• Katie Couric has a segment about HPV on her show Katie in 2013 in which she “promotes dangerous fear mongering”
  • In 2014, the Dwoskin Family Foundation creates and funds the Children’s Medical Safety Research Institute, which is reported to fund much of the anti-vaccination research that is done over the next few years. Previously, much of that research was funded directly through the Dwoskin Family Foundation itself.
  • Robert DeNiro appears on the TODAY Show in 2016 to discuss why his film festival pulled Andrew Wakefield’s movie about the CDC Whistleblower, VAXXED
  • Robert F. Kennedy, Jr. who has said both that he is “not anti-vaccine” and that after kids get vaccinated, “their brain is gone. This is a holocaust…,” also claimed, in 2017, that he is to lead Donald Trump’s “vaccine safety commission.”

While the names change and we now have anti-vaccine propaganda on the internet instead of hand printed pamphlets, the key messages they use to scare parents away from vaccinating and protecting their kids are surprisingly the same.

What To Know About the History of the Anti-Vaccine Movement

As you follow the anti-vaccine movement from the very beginning, it is easy to see the common threads that connect all of the players from the Victorian Age to the 21st Century. Germ theory denialism. Alternative medical providers. The media.

What else?

Fear, especially fear of vaccine-injury.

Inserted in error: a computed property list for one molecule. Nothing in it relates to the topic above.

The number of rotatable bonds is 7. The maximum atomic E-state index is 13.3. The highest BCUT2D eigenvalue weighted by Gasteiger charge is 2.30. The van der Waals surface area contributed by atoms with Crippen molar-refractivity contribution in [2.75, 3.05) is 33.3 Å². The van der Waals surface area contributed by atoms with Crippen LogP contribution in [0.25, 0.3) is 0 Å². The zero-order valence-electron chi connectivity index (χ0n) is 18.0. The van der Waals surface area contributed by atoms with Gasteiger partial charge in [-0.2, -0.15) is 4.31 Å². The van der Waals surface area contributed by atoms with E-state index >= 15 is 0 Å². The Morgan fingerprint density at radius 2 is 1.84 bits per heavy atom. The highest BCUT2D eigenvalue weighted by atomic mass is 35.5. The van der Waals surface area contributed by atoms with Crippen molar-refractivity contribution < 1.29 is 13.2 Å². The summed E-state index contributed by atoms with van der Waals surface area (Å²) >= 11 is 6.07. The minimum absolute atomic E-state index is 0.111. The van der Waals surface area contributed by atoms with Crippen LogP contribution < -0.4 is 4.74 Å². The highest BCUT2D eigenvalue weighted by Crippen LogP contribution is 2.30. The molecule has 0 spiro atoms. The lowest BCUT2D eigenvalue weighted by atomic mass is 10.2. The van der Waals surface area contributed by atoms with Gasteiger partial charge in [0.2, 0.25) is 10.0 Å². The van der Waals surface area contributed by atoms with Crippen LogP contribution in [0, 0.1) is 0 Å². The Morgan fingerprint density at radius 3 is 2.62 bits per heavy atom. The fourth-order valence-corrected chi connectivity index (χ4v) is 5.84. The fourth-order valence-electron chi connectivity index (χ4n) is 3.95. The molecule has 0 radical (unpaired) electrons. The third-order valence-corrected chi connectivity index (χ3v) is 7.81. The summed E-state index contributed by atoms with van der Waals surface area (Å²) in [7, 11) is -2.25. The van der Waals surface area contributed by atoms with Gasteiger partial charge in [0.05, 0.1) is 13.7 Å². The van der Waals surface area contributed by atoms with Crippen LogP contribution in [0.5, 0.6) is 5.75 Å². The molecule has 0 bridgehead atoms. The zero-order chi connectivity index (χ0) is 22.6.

And although George Bernard Shaw once wrote that “the antivaccinist is facing very serious persecution without any prospect of personal gain,” you just have to look at all of the eBooks, eCourses, conferences,  seminars, supplements, and autism “cures” many of them push and sell to know that isn’t true.

The modern anti-vaccine movement certainly also has a wider forum these days, making them an even more vocal minority. Facebook. Twitter. YouTube. E-books.

But not much else has changed.

One can’t even really say that the names have changed. Folks in the modern anti-vaccine movement continue to bring up the work of long discredited anti-vaccinated propagandists from the past, even going so far as continuing to believe that germs don’t really cause disease, vaccines don’t really work, and that vaccines aren’t really necessary.

Tragically, we are also mostly fighting the same vaccine-preventable diseases.

More About the Anti-Vaccine Movement Timeline and History

Updated on August 9, 2017

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Alternative Immunization Schedules

Although so-called alternative immunization schedules have been pushed by ‘vaccine friendly’ or disease friendly pediatricians for years, including Bob Sears and Jay Gordon, it is important to keep in mind that they are completely untested.

Remember, there is no official alternative immunization schedule that you can follow. At best, you can follow a non-standard, parent-selected, delayed protection vaccine schedule that leaves your child at risk for vaccine-preventable diseases.

According to the American Academy of Pediatrics:

No alternative vaccine schedules have been evaluated and found to provide better safety or efficacy than the recommended schedule, supported by the Advisory Committee on Immunization Practices of the CDC and the Committee on Infectious Diseases of the AAP (the committee that produces the Red Book).

Pediatricians who routinely recommend limiting the numbers of vaccines administered at a single visit such that vaccines are administered late are providing care that deviates from the standard evidence-based schedule recommended by these bodies.

For more information: